Observe it was rushing. this portrayed the rapidity with which the Spirit's influences spread-rushing like a torrent. Withinfifty years from that date of Pentecost, the Gospel had been preached in every country of the known world. Paul and his Brothers,the Apostles, had journeyed east,west, north and south. Iron gates had been , and bars of brass had been snapped, and the glorious life-giving Word had beenpreached to every creature under Heaven for a witness against them. God's Spirit does not creep and crawl as too often ourunspiritual agencies do. When Hecomes, it is a rush-and half the world is lit with Divine light before we dream that the match has struck.
Nor is this all, for it was mighty, a wind against which nothing could stand. The house itself might be shaken. They may havebeen greatly alarmed for fear the house should fall about their heads. The wind was irresistible, and so is the Spirit ofGod-where He comes, nothing can stand againstHim. O Spirit of God, if You would but now come as a rough north wind, the crescent of Mohammed would be prostrate in thedust, and the gods of the heathen would fall upon their faces like Dagon before the Ark. You have but to proceed in Your sevenfoldoperations, and the harlot ofRome would lose her enchanting power. You can dash in pieces the hoary systems which have resisted all human attack. Mightierthan the tooth of time, Your finger, O sacred Spirit, could destroy what man reckons to be his everlasting workmanship.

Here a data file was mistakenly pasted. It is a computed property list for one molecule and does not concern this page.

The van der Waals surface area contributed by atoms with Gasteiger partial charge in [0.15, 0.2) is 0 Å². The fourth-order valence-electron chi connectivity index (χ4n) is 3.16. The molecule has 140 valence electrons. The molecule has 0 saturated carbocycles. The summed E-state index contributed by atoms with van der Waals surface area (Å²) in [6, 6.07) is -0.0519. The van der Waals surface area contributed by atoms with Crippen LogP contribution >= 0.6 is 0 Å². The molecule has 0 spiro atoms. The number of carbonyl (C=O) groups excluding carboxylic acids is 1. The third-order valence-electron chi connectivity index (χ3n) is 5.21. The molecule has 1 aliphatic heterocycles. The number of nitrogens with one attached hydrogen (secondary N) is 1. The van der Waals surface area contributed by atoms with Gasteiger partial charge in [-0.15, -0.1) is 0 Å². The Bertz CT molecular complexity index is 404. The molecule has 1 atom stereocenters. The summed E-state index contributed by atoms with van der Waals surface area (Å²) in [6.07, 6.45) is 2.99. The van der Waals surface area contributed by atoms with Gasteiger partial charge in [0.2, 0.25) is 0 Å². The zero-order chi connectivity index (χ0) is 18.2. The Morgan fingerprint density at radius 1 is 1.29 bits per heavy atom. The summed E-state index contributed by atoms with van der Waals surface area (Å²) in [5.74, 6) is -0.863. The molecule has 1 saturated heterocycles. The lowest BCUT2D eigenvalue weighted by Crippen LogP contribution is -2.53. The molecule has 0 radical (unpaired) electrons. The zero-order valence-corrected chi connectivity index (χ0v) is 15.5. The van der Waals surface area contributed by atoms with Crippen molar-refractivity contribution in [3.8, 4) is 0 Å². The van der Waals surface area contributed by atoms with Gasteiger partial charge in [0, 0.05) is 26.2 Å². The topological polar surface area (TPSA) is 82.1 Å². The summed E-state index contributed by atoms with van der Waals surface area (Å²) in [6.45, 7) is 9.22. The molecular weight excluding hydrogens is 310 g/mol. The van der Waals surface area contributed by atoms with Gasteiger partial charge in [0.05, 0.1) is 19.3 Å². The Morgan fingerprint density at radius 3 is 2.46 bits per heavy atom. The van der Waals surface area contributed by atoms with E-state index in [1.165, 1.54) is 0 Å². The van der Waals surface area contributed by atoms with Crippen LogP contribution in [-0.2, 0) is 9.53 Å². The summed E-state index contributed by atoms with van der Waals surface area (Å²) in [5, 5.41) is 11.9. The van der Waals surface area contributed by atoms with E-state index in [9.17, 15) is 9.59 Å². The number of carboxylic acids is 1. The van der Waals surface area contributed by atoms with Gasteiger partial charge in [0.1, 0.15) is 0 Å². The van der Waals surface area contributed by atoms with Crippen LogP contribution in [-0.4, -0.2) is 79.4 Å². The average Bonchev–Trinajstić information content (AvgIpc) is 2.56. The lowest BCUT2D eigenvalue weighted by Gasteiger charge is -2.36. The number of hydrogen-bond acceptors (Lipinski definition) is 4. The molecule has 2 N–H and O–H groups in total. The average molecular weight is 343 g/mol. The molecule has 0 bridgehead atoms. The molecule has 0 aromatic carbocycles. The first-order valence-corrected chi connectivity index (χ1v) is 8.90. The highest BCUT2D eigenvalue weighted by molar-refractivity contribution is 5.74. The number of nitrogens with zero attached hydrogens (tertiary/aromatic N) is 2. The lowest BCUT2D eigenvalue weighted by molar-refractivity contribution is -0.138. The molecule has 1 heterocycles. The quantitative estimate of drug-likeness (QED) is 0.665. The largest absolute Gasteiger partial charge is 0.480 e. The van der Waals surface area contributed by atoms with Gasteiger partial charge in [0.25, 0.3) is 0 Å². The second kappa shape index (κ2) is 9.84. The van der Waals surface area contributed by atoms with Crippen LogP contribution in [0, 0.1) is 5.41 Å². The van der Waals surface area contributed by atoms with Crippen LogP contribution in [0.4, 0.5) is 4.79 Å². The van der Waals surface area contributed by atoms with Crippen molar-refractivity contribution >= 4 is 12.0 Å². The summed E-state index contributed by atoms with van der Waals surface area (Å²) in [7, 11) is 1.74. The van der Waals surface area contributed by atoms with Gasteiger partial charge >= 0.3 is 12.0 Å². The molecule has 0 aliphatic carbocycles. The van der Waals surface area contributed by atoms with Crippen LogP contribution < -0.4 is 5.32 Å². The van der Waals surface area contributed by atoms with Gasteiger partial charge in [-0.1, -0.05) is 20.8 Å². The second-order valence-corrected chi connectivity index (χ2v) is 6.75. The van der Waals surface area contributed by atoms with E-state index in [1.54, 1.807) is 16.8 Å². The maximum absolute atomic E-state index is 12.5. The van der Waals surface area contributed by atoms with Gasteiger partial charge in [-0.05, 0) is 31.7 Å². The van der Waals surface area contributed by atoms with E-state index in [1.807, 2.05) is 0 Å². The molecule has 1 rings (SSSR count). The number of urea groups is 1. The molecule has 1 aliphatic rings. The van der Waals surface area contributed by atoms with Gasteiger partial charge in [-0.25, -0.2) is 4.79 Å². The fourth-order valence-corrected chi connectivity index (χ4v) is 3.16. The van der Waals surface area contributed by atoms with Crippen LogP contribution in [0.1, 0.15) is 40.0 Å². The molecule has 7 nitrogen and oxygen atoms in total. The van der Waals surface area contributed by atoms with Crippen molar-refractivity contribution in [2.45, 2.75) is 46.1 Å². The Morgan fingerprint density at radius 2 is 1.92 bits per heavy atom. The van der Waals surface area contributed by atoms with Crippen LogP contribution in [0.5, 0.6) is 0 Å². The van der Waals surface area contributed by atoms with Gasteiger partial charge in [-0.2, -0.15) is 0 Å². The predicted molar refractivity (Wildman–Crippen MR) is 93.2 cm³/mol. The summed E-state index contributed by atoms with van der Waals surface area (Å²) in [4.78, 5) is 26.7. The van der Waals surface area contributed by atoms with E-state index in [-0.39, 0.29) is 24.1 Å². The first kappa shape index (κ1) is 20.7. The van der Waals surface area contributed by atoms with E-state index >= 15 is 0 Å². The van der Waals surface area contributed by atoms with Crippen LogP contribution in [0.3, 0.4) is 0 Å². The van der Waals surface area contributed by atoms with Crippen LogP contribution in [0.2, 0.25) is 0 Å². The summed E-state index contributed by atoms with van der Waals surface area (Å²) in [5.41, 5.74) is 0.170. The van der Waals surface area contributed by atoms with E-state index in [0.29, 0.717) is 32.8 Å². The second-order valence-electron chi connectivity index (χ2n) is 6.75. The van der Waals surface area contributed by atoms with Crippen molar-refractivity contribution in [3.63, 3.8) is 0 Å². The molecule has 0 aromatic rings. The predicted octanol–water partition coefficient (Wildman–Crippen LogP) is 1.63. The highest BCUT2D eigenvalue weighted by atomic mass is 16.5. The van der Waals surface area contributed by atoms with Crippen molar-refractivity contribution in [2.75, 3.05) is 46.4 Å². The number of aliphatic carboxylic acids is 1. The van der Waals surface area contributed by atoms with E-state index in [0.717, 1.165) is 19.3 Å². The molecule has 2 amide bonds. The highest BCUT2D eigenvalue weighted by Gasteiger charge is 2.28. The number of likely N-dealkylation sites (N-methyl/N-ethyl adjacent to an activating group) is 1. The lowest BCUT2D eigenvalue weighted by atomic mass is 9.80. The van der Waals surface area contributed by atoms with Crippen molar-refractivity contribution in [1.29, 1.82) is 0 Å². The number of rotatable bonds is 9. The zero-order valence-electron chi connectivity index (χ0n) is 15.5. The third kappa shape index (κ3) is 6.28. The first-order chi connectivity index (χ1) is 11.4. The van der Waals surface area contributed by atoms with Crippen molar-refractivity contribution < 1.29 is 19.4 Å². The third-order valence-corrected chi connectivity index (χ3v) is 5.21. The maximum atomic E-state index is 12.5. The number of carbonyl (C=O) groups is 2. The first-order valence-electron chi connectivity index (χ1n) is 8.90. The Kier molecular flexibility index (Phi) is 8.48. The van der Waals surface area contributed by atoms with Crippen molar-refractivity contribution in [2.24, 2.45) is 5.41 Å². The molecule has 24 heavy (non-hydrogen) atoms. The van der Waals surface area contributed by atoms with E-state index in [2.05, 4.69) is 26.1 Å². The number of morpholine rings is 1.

Glory be to God, wherever the Spirit comes He proves Himself to be Divine by the Omnipotence which He displays. They heard,then, a sound as of a rushing mighty wind. Although we never expect to hear a sound like this, yet we do expect, dear ChristianFriends, to have the reality. We hope yet tosee the Spirit of God mysteriously at work, and we hope to hear the sound thereof, the glad tidings cheering our hearts.We love to see nations born in a day. We do yet believe that before our eyes are closed in death, we shall see God's arm stretchedout and the irresistible mightof His Spirit felt by His enemies.
Consider the next sentence. "Which filled all the place where they were sitting." The sound was not merely heard by the disciples,but it appeared to penetrate the other chambers besides that large upper room where they were probably gathered together.Ah, and when the Spirit of God comes, He neverconfines Himself to the Church. The influence may not be saving to those without, but it is felt by them. A revival in avillage penetrates even the pothouse. The Spirit of God at work in the Church is soon felt in the farmyard, known in the workroom,and perceived in the factory.It is not possible for the Spirit to be confined when once He comes.
Oh, if He should but visit this place, Walworth and Camberwell and Southwark must all know it. The very streets should bemade to wear a different aspect! And whereas we now have to walk down long rooms of shops still open on the Sunday, we shoulddoubtless see them closed, for the Spirit of Godwould fill all the place where His Church was located. May such glad times come, when from one end of England to another,the Spirit of God shall fill all men in all places, because He dwells specially with His chosen people.
But this was not all. I must now mention what I think was the appearance seen. It was a bright luminous cloud, probably, notunlike that which once rested in the wilderness over the tribes by night. A fiery pillar was seen hovering in the upper partof the room. The cloud is mentioned as "it," sothat it seems to have been one, and yet it is called "tongues," so that it must have been many. In the Greek there is aunique commingling of singular and plural in the verbs, which can hardly be accounted for, unless there really did exist asingularity, and a plurality at the sametime.